If you’re logged in at some remote Linux system and need to quickly confirm the amount of available memory, there’s a few commands you will find quite useful.
free command is the most obvious choice for a first command when it comes to your RAM.
Simply run it without any parameters, and it will show you something like this:
For this exercise, you’re only interested in the “total” column of the first line. 4051792 confirms that my home PC seems to have around 4Gb of memory available for Ubuntu to use.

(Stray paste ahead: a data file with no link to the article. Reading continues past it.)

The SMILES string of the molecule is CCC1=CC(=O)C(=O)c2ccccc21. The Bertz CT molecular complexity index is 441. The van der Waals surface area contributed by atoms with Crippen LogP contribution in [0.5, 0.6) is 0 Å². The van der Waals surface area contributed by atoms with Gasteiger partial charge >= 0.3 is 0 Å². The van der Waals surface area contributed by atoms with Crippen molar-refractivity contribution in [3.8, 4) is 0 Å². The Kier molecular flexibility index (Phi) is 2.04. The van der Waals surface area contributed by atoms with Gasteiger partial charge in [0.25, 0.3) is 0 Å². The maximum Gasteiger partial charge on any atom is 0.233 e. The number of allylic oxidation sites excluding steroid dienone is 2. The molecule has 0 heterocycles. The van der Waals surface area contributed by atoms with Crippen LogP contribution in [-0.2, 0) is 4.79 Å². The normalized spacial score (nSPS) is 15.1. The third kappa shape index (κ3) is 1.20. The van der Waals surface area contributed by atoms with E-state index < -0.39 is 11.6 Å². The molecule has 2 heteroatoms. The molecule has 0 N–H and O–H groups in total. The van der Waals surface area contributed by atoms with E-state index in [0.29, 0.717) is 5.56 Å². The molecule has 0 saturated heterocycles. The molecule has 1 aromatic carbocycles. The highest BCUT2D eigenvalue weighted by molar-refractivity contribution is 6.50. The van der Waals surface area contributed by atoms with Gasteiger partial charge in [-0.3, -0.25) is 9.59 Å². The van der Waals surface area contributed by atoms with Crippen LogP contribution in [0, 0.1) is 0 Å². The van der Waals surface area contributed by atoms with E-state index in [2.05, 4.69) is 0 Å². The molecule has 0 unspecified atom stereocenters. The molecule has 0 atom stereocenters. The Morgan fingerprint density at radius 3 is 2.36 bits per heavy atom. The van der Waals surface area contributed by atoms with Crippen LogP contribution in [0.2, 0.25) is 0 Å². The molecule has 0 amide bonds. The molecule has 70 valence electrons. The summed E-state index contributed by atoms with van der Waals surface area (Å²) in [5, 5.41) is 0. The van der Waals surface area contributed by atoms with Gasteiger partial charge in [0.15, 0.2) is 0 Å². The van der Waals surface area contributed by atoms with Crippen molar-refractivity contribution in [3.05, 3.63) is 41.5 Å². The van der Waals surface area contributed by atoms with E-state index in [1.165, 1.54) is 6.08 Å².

dmesg command shows you the last status messages reported by your OS kernel, and since every boot procedure includes scanning the hardware and confirming the devices and resources recognized by the kernel, you can see some basic information by using dmesg.
For our purpose, we need to filter out the memory stats:
Once again, the overall amount of memory confirms that 4Gb of RAM were still found during the last time my PC booted up.
/proc/meminfo is one of the special files managed by Linux kernel. It’s a clear text presentation of the most vital memory stats of your system (this means you can do something like cat /proc/meminfo to see all the parameters)
This is what you need to do to get the total size of your physical memory:
That’s it for today, enjoy!